Cairo Time – Spoon Visits Egypt
My first time there (and hopefully not the last) it was truly a great experience. I’m missing Cairo already and wanting to explore other parts of Egypt, Africa and the Middle East generally.
I visited Cairo with few expectations other than wanting, like a sponge, to soak up as much as I could in the short time I’d be there. I tried to balance my time between embarking on ‘touristy pursuits’, mingling with real everyday folks and straight up business.
The news we get often focuses on the protesting and instability so it was good to experience a few things for myself and make up my own mind.
On entering El Maadi (on the white knuckle taxi ride) from the airport we were greeted by a few stationary tanks. Wasn’t sure whether to feel safer or to be concerned about the need for tanks at all, but it was reassuring to learn that the curfew had ended. This also meant I could maybe feel out a little Cairo night life.
When ‘la Shukran’ (no thank you) wasn’t working as efficiently as I’d hoped, the London ‘road face’ had to be deployed and seemed to do the trick. Around the Giza Pyramids there’s a lot of hustle and this may be a little off putting but don’t let it taint your exploration.
A late float about on the Nile to an electro-shaabi sound track, or hitting cafe’s for late night banter became a welcomed fixture. I hit ‘Vent’, a trendy arts space for showcasing bands / Dj’s and a bit of networking. The sound system wasn’t the best and I’d gotten used to folks not smoking indoors in the States/UK, but glad I took a peek and had a boogie.
Next up was a metro ride to Falaki Theatre for the international women’s film festival where a flick called ‘Silent City’ directed by Threes Anna really caught my attention. Falaki also houses many live performances and is a must visit when in town.
A cinema trip ensued that lead us to Ahmad Abdalla’s ‘Rags and Tatters’ a film exploring the voice of the unheard during the time of the revolution. With little dialogue amazing how much is told with the Sufi singing a thread of soulful consistency through out the harsh depiction of that time.
Historical revolutionary moments were still evident through the downtown street art and the attitudes of the few young musicians I was able to meet. Bands like ‘Wet Robots’ and their KIK collective are carving out their own independent music ideas and hungriliy reaching out to their audience.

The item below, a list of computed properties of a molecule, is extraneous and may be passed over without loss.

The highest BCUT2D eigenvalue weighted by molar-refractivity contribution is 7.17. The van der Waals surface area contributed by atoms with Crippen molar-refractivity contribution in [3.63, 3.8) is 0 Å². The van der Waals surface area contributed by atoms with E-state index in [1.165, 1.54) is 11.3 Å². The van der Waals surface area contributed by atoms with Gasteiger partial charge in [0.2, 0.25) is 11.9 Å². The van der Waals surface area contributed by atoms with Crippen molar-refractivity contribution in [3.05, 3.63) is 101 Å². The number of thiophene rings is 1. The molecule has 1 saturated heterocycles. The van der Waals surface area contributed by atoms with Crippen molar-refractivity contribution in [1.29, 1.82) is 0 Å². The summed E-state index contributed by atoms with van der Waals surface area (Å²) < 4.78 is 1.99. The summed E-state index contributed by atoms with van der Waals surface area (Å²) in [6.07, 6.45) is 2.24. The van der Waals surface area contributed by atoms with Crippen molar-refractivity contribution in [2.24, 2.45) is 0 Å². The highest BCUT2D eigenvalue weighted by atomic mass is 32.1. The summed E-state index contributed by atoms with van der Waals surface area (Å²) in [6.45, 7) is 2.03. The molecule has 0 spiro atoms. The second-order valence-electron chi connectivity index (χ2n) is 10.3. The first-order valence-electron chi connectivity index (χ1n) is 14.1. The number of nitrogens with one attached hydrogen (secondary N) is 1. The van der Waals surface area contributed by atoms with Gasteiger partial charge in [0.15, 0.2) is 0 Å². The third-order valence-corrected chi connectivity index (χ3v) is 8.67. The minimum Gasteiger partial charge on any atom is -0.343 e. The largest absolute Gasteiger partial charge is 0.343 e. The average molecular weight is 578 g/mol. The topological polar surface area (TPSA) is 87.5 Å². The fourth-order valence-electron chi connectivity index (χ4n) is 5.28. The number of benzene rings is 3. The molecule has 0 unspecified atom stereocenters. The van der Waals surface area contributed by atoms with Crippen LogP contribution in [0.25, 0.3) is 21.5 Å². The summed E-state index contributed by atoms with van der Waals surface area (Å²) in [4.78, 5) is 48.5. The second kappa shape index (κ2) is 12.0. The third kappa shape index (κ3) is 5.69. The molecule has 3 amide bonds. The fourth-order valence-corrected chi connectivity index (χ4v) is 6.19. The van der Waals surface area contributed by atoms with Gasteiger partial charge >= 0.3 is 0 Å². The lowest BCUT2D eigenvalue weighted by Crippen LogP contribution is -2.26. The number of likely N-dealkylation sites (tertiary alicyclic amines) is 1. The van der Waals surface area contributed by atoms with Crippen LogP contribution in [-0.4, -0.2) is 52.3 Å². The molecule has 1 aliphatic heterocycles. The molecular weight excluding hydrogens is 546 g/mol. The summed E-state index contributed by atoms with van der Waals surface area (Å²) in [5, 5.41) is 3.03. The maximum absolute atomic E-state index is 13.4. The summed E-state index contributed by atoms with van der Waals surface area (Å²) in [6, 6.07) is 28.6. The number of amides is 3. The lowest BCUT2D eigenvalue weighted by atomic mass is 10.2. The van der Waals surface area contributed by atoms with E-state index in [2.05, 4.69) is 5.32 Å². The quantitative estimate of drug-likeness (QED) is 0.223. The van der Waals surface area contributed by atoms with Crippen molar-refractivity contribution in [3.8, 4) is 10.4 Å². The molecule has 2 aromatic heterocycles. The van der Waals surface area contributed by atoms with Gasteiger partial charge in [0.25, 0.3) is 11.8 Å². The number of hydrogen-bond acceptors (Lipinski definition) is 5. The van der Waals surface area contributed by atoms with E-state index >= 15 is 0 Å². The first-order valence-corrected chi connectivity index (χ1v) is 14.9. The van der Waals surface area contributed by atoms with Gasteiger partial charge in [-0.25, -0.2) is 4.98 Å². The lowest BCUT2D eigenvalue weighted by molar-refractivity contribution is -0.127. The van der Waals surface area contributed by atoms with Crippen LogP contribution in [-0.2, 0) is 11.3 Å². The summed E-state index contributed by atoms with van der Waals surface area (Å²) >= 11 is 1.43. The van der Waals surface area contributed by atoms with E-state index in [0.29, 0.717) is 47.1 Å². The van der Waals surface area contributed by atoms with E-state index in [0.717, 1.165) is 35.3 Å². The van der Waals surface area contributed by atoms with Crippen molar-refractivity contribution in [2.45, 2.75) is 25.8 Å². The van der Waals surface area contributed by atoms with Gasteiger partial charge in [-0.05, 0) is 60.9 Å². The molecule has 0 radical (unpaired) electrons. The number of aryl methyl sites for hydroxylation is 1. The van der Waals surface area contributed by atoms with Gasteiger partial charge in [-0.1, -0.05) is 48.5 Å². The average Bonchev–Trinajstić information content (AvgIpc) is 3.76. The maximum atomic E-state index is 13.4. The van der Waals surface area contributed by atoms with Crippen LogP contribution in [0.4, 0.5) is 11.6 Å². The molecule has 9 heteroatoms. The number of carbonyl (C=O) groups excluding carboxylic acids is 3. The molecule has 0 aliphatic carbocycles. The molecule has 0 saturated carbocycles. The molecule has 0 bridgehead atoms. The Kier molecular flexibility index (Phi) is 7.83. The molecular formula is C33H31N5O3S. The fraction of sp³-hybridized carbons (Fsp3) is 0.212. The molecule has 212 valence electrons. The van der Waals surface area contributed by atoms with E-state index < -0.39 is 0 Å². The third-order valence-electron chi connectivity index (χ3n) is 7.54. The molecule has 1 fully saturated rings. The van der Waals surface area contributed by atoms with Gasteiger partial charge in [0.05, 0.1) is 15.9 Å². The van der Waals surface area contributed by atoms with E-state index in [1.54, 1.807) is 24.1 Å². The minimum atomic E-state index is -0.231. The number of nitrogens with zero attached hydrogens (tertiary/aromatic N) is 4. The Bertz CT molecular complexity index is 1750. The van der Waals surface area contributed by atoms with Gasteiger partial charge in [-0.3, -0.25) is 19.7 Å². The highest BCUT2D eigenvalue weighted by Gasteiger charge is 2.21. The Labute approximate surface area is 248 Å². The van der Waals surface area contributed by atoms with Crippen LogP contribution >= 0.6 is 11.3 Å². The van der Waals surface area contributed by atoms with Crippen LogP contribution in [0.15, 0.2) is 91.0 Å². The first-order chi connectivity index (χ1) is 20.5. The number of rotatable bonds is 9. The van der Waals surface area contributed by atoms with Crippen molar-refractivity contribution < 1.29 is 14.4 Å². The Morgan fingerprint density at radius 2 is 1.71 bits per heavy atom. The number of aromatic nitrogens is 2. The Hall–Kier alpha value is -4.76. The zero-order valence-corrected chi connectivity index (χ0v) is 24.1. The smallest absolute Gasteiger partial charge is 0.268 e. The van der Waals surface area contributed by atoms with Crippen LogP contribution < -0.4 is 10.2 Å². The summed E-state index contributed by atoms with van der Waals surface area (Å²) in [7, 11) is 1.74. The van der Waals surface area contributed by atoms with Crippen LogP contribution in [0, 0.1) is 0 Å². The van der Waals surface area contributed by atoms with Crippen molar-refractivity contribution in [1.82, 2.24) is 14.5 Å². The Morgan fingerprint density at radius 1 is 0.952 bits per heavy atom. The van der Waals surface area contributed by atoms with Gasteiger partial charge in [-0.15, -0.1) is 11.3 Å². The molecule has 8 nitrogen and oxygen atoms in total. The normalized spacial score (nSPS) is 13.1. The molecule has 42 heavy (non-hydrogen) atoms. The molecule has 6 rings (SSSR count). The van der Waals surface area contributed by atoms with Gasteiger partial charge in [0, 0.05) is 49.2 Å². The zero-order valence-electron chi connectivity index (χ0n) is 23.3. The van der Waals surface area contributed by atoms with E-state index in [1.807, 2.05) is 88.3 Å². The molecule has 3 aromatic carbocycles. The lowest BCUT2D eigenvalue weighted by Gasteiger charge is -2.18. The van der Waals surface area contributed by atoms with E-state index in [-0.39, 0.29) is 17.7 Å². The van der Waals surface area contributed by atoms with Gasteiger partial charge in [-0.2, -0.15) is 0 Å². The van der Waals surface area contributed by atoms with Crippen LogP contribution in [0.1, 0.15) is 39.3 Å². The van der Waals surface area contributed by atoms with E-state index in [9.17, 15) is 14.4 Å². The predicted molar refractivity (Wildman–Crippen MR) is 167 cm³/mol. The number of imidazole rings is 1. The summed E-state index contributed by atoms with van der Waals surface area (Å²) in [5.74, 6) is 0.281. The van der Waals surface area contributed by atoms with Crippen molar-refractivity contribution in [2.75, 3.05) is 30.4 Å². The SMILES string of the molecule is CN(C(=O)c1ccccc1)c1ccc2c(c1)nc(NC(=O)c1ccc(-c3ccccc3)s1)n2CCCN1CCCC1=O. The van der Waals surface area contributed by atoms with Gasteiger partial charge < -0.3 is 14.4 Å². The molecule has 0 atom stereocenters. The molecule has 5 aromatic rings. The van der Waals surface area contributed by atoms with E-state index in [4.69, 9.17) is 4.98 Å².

Tamer Abu Ghazaleh’s label Eka3 and projects like 100 copies popped up in conversation often with regards to pioneering support for the independent music sector. Was a pleasure to meet Nesma Herky (Eka3), music journalist Maha ElNabawi and Cathy Costain from the British Council. They really helped provide a strong insight into what was happening on a grass roots level. Among others, Heba Rifaat, artist (http://bit.ly/itunessph1) and front of house manager at Falaki Theatre was also important in making my visit extra special.
UKTI and the British Embassy were also great with info on the corporate side of things with BEBA (British Egyptian Business Association) and EBBC’s (Egyptian British Business Council) invitation to lunch in honour of the Prime Minister creating a very rounded introduction to the potential for working in Egypt.
Check out page 40 onwards of this issue of Egypt today. It’s a must read for Indie Muso’s! There is a wealth of diverse talent in Egypt but it seems a lack of copyright laws and a tough time for new artists wanting to perform live in popular venues. This makes it hard for many musicians to make a living from their craft.
Finding creative freedom and economic balance are universal issues that we are open to discuss and actively engage in creating simple solutions for.
DMS are open to hearing from and collaborating with Egyptian composers or companies so feel free to reach out.